Posted: Apr 06, 2022
Is a Saltwater Pool Better?

Is the added expense of converting your chlorine pool to a saltwater pool worth it? According to Pool & Spa News, since 2016, seven out of ten new pools in the US have been saltwater pools. Is there a measurable positive difference in the lifecycle of the pool's surface and its filtering equipment, in the need to maintain and balance the water quality through regular cleaning, in the color and clarity of the water, in the feeling of the saltwater against your skin and in the health of your skin?



When I bought my house in 1984, the 15,000 gallon backyard outdoor pool had a plastic liner.  The liner was badly torn and the pool was filled with 3' of brackish sludge; home to slimy critters, skitoes and years of tree and leaf debris. Fortunately, the rectangular concrete body and deck were in good condition. I found a pool company that was going out of business and they agreed to drain the swamp, clear the mire and install a proper concrete interior surface over a wire frame. The pool was resurfaced in 2005 and looks great still.  It has always been cared for through a once-a-week professional service, me the rest of the week and always with chlorine.


My trusty pool man recently recommended a saltwater system so I said why not.

Salt Chlorine Generator


Conversion to saltwater cleaning is simple. A Salt Chlorine Generator (SCG) is installed in the PVC return line that runs directly from the filter back to the pool. What does the SCG do?


Salt water chlorination uses electrolysis to convert dissolved salt in the pool water into chlorine gas or its dissolved form, hypochlorous acid, which are commonly used as sanitizing agents in pools.


As salt water travels through the swimming pool’s circulation/filtration system, the water passes through the pump, filter, heater and then the salt chlorine generator (SCG). The SCG is shaped like a can of tennis balls and inside is a 6" long compartment (aka Conversion Cell) that contains multiple flat, thin titanium blades. As the salt water flows through the cell, a low-voltage direct current is applied to the blades inside the cell, initiating electrolysis. Through electrolysis, the saltwater breaks down into hydrogen gas and hypochlorous acid (aka Liquid Chlorine). The hydrogen gas leaves the swimming pool water in the form of small bubbles. The hypochlorous acid sanitizes the swimming pool water, ultimately reverts back into salt, and the process repeats.

Are there any tangible Pros and Cons to a Saltwater pool?


Like anything, if you take care of your chlorine pool the water will stay clean and clear and you will not experience any chlorine odors, stinging or fading of your swim suit. Keep the pump and filter working properly, keep tree debris out of the pool and all will be well. It's not that hard. What then are the benefits of a saltwater system?



  • Since the chlorine level is being maintained at a consistent and continuous level, the surface of the pool will last longer and not be as subject to the negative effects of occasional chlorine shock.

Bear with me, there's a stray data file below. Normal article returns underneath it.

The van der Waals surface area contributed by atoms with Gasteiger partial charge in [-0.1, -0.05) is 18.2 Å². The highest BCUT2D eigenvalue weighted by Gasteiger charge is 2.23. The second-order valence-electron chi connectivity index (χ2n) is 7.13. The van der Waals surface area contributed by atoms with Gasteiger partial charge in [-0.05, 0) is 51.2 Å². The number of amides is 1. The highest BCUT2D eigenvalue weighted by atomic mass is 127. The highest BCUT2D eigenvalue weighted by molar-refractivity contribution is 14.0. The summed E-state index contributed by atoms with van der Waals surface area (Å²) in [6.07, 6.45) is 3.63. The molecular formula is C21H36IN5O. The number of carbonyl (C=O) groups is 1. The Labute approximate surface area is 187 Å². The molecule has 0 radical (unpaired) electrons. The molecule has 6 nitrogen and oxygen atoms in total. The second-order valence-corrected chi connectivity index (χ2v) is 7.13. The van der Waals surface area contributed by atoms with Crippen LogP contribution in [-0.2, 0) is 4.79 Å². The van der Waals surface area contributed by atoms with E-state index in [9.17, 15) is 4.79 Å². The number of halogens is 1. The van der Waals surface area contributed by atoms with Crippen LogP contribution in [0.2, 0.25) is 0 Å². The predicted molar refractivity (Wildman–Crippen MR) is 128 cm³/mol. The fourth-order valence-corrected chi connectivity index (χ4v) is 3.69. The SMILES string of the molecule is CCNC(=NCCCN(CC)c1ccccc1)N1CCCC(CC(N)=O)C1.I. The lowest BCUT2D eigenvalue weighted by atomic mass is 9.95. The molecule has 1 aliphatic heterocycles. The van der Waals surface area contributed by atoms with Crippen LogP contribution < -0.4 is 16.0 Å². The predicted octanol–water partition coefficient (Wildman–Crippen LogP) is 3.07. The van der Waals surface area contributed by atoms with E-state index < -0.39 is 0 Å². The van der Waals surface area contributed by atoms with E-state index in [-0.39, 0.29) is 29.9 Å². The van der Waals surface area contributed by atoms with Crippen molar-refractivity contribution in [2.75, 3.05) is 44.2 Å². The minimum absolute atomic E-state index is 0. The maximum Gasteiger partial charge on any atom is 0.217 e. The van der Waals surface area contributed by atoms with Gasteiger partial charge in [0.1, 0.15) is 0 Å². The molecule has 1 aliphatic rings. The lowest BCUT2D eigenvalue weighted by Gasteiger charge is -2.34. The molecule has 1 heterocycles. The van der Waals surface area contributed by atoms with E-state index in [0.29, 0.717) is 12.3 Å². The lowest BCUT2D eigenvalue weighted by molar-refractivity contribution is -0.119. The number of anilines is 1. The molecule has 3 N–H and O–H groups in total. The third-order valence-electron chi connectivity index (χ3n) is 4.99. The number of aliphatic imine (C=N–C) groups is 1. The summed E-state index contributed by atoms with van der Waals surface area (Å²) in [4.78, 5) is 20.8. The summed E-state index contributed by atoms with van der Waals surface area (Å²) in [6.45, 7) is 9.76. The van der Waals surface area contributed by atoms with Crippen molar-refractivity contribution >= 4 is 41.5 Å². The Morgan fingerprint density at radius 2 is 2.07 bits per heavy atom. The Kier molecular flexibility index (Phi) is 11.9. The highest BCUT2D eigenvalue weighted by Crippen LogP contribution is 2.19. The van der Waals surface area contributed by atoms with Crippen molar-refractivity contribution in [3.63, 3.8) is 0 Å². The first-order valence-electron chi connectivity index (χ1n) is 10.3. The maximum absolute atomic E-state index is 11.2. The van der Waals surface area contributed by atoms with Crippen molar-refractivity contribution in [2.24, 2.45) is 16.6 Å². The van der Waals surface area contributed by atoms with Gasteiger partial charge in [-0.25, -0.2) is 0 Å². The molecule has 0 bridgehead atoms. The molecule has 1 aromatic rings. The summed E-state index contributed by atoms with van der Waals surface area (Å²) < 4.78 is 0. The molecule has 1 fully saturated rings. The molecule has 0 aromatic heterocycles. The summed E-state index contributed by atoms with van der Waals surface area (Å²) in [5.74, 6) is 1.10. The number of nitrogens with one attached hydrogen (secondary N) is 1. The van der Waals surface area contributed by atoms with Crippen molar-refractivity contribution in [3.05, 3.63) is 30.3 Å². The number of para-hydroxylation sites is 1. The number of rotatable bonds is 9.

• The cleanliness and clarity of the pool will be more consistent and there will be fewer microscopic contaminants.
  • SCG also introduces chlorine at a more neutral pH level, which requires fewer chemicals to maintain your pH.
  • The pool's chemical balance will be easier to maintain.
  • The water will feel softer on the skin.


  • The initial cost for the SCG, several bags of salt to put into the pool and the labor to install will likely exceed the cost for a year's worth of regular chlorine treatment.
  • Every 4-6 years the cell that contains the titanium blades will have to be replaced.  Minimal cost and not more than 10 minutes to unscrew the old and screw in the new.
  • A minute increase in your electrical bill


By the end of the 2nd year of use, the initial cost of the SCG should be recovered due to the significant reduction in the use of chlorine.

How does the saltwater feel?


Saltwater filtration is not salty water. Saltwater pools' salinity level is only 3,000 parts per million (ppm).  By comparison:

  • The ocean is 35,000 ppm.
  • Tears are 9,000 ppm.
  • Taste starts at 4500 ppm
  • Margueritas at Salute! are, I don't know, I don't put salt on the rim of my margueritas.



When I bought my house in 1984, the pool had been grossly neglected and looked like the Okefenokee Swamp. It was the First project to tackle when I moved in.  I use my unheated pool 220+ days a year. There is nothing like jumping into the pool at the end of a hot day, or gliding in, in the middle of a warm night.  You want your pool to be relaxing, comforting and trouble free. 


The silky smooth water generated by a Salt Chlorine Generator is definitely the way to go. 


Thank you to The Pool Man of Key West for over a dozen years of completely reliable and professional service.  Expert cleaning, maintenance and upgrades for the entire pool system. 


If you have any comments or questions, please contact me here.


Good luck.


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